A very different challenge awaits in the Eastern Conference final in what amounts to the hockey equivalent of switching from boxing to MMA
Washington Capitals center Lars Eller (20), from Denmark, can't get the puck past Pittsburgh Penguins goalie Marc-Andre Fleury (29) during the second period of Game 7 in an NHL hockey Stanley Cup Eastern Conference semifinal, Wednesday, May 10, 2017, in Washington, photo: AP/Alex Brandon
12 of May 2017 17:50:30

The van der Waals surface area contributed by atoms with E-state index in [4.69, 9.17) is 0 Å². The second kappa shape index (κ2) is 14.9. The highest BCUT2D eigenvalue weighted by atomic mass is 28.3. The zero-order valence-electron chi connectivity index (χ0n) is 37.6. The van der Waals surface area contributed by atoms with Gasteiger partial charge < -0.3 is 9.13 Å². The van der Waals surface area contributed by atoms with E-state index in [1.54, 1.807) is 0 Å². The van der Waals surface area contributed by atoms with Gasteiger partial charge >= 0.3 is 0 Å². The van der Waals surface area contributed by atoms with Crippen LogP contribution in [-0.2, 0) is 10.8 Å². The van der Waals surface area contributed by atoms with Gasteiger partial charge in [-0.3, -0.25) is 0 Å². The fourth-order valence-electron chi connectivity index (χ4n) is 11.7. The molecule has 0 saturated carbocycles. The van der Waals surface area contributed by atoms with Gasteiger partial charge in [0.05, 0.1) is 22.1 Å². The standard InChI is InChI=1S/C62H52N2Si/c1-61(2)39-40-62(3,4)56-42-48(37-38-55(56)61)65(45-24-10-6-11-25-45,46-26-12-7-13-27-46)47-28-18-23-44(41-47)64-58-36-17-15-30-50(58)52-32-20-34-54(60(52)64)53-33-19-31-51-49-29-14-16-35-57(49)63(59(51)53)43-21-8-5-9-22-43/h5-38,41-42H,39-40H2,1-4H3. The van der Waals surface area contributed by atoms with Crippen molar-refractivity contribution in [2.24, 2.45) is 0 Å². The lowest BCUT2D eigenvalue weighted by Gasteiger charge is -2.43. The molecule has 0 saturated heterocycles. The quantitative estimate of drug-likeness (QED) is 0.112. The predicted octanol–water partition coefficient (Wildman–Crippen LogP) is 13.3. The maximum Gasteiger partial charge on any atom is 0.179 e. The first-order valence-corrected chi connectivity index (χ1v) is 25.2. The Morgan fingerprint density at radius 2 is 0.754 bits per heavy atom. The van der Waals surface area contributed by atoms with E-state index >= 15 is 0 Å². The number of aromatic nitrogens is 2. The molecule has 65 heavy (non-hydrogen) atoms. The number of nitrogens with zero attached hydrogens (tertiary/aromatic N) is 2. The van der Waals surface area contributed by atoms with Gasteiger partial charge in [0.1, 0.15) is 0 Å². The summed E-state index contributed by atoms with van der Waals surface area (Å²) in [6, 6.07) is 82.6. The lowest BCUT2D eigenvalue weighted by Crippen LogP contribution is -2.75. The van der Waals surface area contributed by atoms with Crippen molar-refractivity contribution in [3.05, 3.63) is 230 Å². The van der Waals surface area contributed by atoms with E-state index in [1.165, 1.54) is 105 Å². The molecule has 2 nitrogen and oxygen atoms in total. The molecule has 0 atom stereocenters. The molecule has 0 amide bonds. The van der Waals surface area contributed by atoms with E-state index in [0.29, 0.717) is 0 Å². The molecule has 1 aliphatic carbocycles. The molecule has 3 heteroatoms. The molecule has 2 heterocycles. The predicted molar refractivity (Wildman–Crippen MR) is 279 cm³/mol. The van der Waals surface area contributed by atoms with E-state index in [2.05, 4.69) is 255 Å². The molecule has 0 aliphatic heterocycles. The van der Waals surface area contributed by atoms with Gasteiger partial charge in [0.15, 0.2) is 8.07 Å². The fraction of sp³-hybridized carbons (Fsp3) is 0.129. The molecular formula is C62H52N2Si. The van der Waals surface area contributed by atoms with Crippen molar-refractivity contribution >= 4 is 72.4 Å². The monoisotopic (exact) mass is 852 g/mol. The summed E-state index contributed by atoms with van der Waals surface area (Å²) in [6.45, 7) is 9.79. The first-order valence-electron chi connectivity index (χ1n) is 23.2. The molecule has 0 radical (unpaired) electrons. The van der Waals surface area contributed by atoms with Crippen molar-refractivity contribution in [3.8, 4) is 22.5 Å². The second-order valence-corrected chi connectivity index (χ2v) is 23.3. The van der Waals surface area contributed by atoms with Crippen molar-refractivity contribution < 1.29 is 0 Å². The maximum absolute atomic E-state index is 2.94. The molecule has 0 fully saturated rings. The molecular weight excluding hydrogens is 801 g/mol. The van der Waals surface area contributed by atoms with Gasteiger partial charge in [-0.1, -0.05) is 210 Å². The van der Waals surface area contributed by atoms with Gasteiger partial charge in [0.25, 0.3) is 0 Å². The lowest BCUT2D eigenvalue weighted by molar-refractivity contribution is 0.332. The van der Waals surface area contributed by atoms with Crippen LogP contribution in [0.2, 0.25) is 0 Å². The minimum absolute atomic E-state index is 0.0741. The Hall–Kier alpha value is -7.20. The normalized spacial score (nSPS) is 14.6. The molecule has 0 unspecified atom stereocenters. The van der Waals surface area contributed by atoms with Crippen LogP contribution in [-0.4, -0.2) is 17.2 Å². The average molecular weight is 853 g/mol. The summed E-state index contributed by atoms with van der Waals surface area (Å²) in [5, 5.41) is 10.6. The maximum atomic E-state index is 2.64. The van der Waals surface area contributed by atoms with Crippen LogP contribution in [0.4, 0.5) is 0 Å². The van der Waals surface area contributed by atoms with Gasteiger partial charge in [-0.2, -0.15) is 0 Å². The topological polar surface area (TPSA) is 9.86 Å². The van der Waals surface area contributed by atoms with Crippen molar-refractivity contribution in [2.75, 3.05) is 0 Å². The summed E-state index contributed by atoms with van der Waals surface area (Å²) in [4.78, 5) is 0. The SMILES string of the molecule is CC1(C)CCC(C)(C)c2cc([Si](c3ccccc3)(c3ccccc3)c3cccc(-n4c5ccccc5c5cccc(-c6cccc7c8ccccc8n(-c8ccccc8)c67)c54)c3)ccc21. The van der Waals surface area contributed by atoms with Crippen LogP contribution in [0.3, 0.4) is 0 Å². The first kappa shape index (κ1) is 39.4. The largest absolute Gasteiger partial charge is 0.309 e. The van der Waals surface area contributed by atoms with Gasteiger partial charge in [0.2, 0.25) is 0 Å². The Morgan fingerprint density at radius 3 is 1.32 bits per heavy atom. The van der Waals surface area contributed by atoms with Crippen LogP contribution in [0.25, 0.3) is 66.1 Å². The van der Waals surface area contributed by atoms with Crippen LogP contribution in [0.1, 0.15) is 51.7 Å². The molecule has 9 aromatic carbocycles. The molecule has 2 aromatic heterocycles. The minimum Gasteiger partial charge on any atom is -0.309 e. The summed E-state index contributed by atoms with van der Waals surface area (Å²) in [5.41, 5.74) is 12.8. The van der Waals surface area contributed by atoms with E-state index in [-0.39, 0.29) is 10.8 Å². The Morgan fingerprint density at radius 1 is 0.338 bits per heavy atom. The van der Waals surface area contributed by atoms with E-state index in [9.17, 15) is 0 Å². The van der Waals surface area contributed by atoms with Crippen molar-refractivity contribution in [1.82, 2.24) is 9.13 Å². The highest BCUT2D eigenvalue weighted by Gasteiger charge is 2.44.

PITTSBURGH – The Pittsburgh Penguins spent the first two rounds of the playoffs engaging in high-stakes games of rope-a-dope with Columbus and Washington, absorbing some hits, avoiding others and counterpunching brilliantly to get halfway to a second straight Stanley Cup.A very different challenge awaits in the Eastern Conference final in what amounts to the hockey equivalent of switching from boxing to MMA.The Ottawa Senators dominated Boston then rallied by the New York Rangers on the legs of seemingly tireless defenseman Erik Karlsson, the inspirational play of goaltender Craig Anderson and a neutral zone trap designed to frustrate and suffocate opponents in equal measure."We can't make any bold plays in the middle of the ice," Pittsburgh forward Patric Hornqvist said. "That's exactly what they want."Rather than pound away like the Blue Jackets and Capitals tried to do against the Penguins, Ottawa would rather get in Pittsburgh's head. The Senators' defense is designed to force the Penguins and their waves of highly skilled playmakers into making sloppy mistakes."They're pretty stingy," Pittsburgh's Sidney Crosby said. "We've got to make good decisions."The Senators are well aware they're not supposed to be here. A year ago they didn't even make the playoffs. Now they're in the NHL's final four for the first time in a decade and aren't being given much of a chance against the dynamic Cup champions, who played their best game of the postseason in a Game 7 victory over the Capitals.[caption id="attachment_59155" align="aligncenter" width="1024"] Pittsburgh Penguins left wing Conor Sheary (43) and right wing Patric Hornqvist (72), from Sweden, celebrate with center Nick Bonino (13) after Hornqvist's goal during the third period of Game 7 in an NHL hockey Stanley Cup Eastern Conference semifinal against the Washington Capitals, Wednesday, May 10, 2017, in Washington. Photo: AP/Alex Brandon[/caption]"No one's picking us for sure," Ottawa forward Clarke MacArthur said.That's fine by the Senators. They understand they're playing with house money. Just don't mistake the joy that spilled onto the ice after beating the Rangers in six games with satisfaction. They're not simply happy to be here."We're very proud of the work that we've done but we've got lots left," Ottawa defenseman Dion Phaneuf said.Then again, so do the Penguins. The team that looked drained while getting booed on home ice in a Game 6 loss to Washington zoomed past the Capitals in Game 7 , a coolly efficient 2-0 victory that served as a three-period clinic on how to close out a series.Less than 72 hours later, they'll begin the next step in becoming the first team in nearly 20 years to repeat with the opener on Saturday night. It's an opportunity that provides all the adrenaline necessary to overcome any sort of physical or emotional fatigue."In Game 7 we had a level of desperation we missed in a couple games prior, we need to keep that," Crosby said. "This Game 1 is important, we've got to turn the page and start off the right way."